Immediately after the war and the disastrous country-wide floods of 1947 the priorities were increased food and dairy production and flood prevention. Within the next 20 years the priorities had become water quality and wildlife habitats, necessary, but in competition with each other. English rivers were being likened to canals, and previously strengthened river banks were being weakened by animals nesting. Welcomed, was the Fish Hatchery at Holme Wrangle, and, of course the improved quality of river water.
A new generation of engineers failed, for whatever reason, perhaps lack of finance or changing theories, to use historic methods of river maintenance which prioritised flood prevention such as the construction of Gravel Traps which were dug by excavators, generally around bridges, at intervals along fast-flowing mountain streams to catch rocks and silt carried down swollen rivers during winter time, and cleared annually. I remember walking along the River Eden around the Memorial Bridge in Carlisle a year or two ago, and saw that a great river had become a meandering weed-blocked stream, Rickerby Park resembled a water meadow.
In the 1967 flood, Newman School, with its sunken Assembly Hall, was flooded before completion, and after those floods the first flood bank was constructed for the Petteril and the Eden, but these things are always built to a price,and maintenance is costly, and vital.
For my husband and his colleagues, and no doubt the local representatives on the Environment Agency, the changes in strategy and policy was disheartening. Available finance had to cover so many management issues and public demands, and old fashioned and successful Dutch methods of flood prevention were to a great extent abandoned.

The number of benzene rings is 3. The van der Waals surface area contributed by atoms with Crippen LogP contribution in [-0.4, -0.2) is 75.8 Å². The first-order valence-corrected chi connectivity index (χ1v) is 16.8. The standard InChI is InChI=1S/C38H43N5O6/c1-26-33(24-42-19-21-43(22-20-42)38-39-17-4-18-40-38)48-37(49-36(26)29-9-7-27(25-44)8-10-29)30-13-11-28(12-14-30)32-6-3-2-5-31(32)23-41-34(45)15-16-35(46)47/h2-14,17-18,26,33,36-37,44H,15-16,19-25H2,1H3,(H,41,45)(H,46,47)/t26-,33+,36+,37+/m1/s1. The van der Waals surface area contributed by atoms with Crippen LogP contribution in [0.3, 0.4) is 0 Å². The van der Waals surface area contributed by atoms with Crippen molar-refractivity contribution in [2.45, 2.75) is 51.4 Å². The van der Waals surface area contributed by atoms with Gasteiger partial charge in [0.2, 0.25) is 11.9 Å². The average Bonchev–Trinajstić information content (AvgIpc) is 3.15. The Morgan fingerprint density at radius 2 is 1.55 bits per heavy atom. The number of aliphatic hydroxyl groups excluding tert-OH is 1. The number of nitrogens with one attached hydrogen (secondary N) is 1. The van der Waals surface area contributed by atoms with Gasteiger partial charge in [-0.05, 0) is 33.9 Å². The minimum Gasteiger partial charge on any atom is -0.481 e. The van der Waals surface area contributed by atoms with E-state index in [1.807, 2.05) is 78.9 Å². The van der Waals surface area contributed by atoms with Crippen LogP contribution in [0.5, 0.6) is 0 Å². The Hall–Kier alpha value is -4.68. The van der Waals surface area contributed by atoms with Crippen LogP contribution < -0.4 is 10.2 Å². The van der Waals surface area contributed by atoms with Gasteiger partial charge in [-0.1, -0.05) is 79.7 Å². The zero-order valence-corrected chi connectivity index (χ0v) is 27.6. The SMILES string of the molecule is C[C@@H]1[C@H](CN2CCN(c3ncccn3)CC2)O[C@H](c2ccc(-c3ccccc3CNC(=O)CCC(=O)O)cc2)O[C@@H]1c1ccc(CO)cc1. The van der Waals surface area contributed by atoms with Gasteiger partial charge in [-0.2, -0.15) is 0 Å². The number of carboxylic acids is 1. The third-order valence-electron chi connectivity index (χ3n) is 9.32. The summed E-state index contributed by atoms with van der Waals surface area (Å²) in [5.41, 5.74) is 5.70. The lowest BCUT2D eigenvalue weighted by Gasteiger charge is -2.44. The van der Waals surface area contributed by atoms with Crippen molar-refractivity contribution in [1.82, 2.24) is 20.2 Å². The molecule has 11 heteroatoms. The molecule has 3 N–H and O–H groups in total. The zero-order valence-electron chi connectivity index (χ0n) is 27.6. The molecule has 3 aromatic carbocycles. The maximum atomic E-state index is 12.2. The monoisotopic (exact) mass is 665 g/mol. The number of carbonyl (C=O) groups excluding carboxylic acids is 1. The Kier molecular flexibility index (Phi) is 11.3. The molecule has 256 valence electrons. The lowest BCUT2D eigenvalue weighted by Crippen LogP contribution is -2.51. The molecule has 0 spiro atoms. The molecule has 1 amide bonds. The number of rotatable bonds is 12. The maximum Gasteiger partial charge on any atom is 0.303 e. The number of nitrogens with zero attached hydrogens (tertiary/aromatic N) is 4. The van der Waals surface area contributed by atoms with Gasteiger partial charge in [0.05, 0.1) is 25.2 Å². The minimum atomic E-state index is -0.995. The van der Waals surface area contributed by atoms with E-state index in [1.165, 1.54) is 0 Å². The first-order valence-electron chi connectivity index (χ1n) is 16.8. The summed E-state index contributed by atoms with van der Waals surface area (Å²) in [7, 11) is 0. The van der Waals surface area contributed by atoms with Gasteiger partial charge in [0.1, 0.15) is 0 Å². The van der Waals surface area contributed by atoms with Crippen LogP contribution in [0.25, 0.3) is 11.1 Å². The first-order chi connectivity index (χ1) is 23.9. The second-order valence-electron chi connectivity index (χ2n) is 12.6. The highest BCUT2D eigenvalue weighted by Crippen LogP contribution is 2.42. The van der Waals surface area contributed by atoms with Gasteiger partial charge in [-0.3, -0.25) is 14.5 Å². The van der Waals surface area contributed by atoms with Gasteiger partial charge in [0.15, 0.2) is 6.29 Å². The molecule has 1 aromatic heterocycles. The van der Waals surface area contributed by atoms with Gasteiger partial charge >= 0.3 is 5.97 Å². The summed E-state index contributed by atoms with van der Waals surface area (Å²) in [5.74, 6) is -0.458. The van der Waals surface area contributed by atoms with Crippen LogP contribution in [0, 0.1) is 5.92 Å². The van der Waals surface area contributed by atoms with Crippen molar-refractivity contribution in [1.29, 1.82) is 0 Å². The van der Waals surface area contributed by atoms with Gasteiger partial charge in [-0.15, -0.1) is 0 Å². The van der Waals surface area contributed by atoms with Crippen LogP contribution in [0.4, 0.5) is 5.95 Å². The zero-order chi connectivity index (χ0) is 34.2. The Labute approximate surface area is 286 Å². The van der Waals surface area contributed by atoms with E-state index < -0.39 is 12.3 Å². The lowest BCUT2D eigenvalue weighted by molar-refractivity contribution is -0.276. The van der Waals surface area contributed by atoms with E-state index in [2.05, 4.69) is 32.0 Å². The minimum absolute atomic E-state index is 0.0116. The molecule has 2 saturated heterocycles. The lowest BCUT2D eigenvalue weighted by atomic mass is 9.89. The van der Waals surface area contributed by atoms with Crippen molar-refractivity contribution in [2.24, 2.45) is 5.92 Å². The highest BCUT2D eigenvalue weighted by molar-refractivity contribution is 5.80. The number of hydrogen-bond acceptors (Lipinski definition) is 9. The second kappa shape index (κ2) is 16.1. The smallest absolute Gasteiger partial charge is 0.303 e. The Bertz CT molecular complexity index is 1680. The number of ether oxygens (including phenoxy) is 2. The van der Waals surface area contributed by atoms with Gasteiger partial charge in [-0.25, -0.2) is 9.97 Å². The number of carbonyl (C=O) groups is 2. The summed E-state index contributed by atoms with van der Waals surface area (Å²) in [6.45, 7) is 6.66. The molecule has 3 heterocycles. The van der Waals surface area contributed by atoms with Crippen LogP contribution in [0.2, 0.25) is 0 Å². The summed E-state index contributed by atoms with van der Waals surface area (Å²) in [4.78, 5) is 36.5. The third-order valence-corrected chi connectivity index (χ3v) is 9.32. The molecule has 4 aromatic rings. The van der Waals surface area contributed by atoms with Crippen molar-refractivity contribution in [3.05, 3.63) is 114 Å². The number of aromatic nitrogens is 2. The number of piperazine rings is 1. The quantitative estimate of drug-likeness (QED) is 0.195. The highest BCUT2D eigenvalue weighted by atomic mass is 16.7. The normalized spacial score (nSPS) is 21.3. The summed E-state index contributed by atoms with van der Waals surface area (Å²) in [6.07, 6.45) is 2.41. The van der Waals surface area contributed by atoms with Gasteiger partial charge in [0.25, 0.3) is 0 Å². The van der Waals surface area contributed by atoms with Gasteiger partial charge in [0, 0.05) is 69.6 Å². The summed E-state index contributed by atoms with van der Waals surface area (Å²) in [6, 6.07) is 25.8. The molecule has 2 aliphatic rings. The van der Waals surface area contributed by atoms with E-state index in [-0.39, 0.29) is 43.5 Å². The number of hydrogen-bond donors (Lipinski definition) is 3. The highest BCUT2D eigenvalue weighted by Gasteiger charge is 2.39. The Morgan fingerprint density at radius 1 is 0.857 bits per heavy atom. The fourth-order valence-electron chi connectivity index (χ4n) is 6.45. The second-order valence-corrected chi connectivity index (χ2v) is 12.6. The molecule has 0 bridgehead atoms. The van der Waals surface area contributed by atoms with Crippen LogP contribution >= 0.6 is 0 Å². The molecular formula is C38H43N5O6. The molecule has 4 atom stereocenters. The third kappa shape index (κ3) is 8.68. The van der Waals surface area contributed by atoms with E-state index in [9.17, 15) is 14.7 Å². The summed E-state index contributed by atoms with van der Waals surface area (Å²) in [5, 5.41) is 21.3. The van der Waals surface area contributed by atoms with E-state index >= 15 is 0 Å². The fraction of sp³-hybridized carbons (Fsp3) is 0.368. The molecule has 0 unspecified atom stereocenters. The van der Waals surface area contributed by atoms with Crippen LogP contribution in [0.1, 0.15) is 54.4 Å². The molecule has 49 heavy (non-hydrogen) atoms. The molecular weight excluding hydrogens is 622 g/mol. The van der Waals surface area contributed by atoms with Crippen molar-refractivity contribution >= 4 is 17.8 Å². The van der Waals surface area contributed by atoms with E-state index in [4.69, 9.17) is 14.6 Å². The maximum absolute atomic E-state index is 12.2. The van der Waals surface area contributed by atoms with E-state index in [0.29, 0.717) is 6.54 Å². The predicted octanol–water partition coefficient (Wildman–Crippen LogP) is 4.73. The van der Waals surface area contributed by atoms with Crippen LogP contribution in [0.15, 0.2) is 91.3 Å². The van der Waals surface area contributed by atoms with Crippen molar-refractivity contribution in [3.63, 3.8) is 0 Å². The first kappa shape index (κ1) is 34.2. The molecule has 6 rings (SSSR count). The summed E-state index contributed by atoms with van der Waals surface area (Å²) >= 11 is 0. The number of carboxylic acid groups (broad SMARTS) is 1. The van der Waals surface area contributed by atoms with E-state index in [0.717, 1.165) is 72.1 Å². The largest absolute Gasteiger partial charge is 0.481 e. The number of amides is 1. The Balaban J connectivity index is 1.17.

On hearing gossip (I don't know if it was true) that the bed of the Eden was a metre higher than it used to be, there seemed to be little point in raising the flood bank by a metre and expecting improved protection after the 2005 flood.
Building continues on flood plains throughout the country. Environment Agencies have a right to voice their concerns at Planning Applications, but their concerns do not have to be acted upon. Flood plain land is, I suppose, cheap and planning permission more easily obtained, especially in areas liable to flooding.
My husband's hope and suggestions were for either small reservoirs or constructed small lakes from the watershed an source of the Eden around Mallerstang to slow it down and continued dredging of the river and regular clearing of surface water drains in Carlisle, and while nothing would have prevented the latest flood, other worrying winter periods would have passed without warnings.
I am writing this letter to you because I have TWICE BEEN A VICTIM OF EDEN RIVER FLOODING IN THE LAST TEN YEARS AND HAVE TWICE HAD TO LEAVE MY HOME, HAVING HAD FAITH THAT RIVER MAINTENANCE WOULD ONCE AGAIN BE RETURNED TO TRIED AND TESTED METHODS, AS WOULD REGULAR SURFACE WATER DRAINAGE
This lady has asked to remain anonymous. If you work out who she is from the text please respect her wishes.